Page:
2012 Australian Women Writers Challenge Review: We of the Never Never by Mrs Aeneas Gunn

Logo of a silhouette of a steampunkily-dressed woman in a hat carrying an umbrella. In white text on the silhouette is '2012 Australian Women Writers Challenge'.

We of the Never Never by Jeannie Gunn
My rating: 2 of 5 stars

Blurb from Goodreads

An Australian classic. Depicts the enduring hardships of life in the Australian outback and the battles against sexist and racial prejudices.

My review

One of the things I tried to do for this challenge was to read a number of books I have been meaning to read for some time. We of the Never Never was one such book. Because it is an Australian classic from the early 20th century, I expected to find parts of it confronting, and in that, I was not disappointed.

A quick precis: the book is a memoir of the author’s first year on the Elsey, a station in the Northern Territory, several days’ journey (by the modes of transport then available) from Katherine. She is there because she has just married the Elsey’s manager, referred to in the book as “the Maluka” (this is later explained to be a name given to him by the Aboriginal people they have contact with and is, at least, so the author tells us, untranslateable). She is the only non-Aboriginal woman on the Elsey. She tells the story of her journey from Darwin to the Elsey early in the Wet season, and goes on to narrate other episodes, including staffing difficulties, the completion of the homestead and trips out on the station.

The book is a product of its time, and much of what I expected to, and did, find confronting is a reflection of that. The best example of this is the author’s attitude towards race and class. She – or, at least, her persona as narrator – for the most part likes the people she finds on the Elsey, whether they are Black, white or Chinese (the cooks), but her attitude towards all of them is very plainly that of the lady of the manor towards the peasants in the village. Even when describing situations in which another person knows more than she does, her tone is patronising and condescending. This is most obvious in relation to her attitude towards the Aboriginal people she describes. There is no acknowledgement that she is discussing people who come from a cultural background entirely unlike hers, who have a different set of values to hers. Rather, she judges them as if her values are the only possible standard, and finds them lacking and childlike. There is a considerable degree of the “noble savage” myth in her perception of them, and a total lack of understanding of the great injustice that had already been done to them, which was continuing, and to which she contributed. I found this jarring and insulting.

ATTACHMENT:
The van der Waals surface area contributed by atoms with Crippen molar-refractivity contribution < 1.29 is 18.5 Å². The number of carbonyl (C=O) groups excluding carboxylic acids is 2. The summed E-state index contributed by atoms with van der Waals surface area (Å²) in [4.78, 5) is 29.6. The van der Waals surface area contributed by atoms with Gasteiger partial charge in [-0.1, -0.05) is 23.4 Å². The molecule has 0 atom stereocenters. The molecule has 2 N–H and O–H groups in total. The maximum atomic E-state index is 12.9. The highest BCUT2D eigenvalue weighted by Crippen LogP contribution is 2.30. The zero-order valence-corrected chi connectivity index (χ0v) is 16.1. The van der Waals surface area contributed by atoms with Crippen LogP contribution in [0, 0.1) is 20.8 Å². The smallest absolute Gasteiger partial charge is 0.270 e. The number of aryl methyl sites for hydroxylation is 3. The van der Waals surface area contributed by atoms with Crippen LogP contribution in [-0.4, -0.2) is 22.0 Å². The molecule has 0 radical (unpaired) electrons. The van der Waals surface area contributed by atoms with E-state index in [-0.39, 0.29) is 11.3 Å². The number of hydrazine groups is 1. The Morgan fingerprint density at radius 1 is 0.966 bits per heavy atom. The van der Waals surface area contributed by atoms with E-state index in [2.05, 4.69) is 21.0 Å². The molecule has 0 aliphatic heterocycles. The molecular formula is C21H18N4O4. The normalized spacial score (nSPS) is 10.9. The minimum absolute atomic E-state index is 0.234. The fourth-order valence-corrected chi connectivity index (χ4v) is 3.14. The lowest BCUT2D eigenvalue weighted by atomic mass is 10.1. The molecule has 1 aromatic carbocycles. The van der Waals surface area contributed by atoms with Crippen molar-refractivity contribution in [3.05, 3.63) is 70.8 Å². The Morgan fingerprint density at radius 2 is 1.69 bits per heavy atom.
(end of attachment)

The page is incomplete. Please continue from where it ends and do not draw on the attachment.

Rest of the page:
I also found the author’s attitude to gender roles troubling, although once again, I can understand it to be a product of the time. She readily accepts her position as the (relatively) cosseted sole white woman, and all that goes with that. That said, she shows a willingness to chip in that belies her princess-like status to some extent, and one might wonder how much of the avowed compliance with gender roles was exaggerated for the audience.

Finally, while the author acknowledges many of the hardships, difficulties and dangers faced by people living on a remote station in the early twentieth century, the book as a whole still seems to me to romanticise that life to a significant extent.

Despite my criticisms, Mrs Gunn wrote clearly and in a manner generally easy to follow, although, because of the pseudonyms she uses for many characters (particularly the white stockmen), it can be easy to get them confused. This perhaps contributes to the classist overtones of the book. Similarly, she refers to her husband as “the Maluka” from the beginning of the book, but the explanation does not come until about a third of the way in.

We of the Never Never is worth reading for two reasons. First, it is a book by a woman about a woman’s life in a situation about which we know comparatively little (especially as it applied to women). Secondly, and more importantly, it gives some insight (although not, perhaps, the insight the author intended) into attitudes of the day in relation to race and gender, especially the former, and the atrocities committed under the guiding light of those attitudes. This helps us to understand how far we have to go in trying to redress those wrongs.

This is a review for the 2012 Australian Women Writers Challenge. You can see my full list of books here. You can find a full list of my reviews, and other posts relevant to the challenge, here.


Categories: arts & entertainment, Culture, gender & feminism

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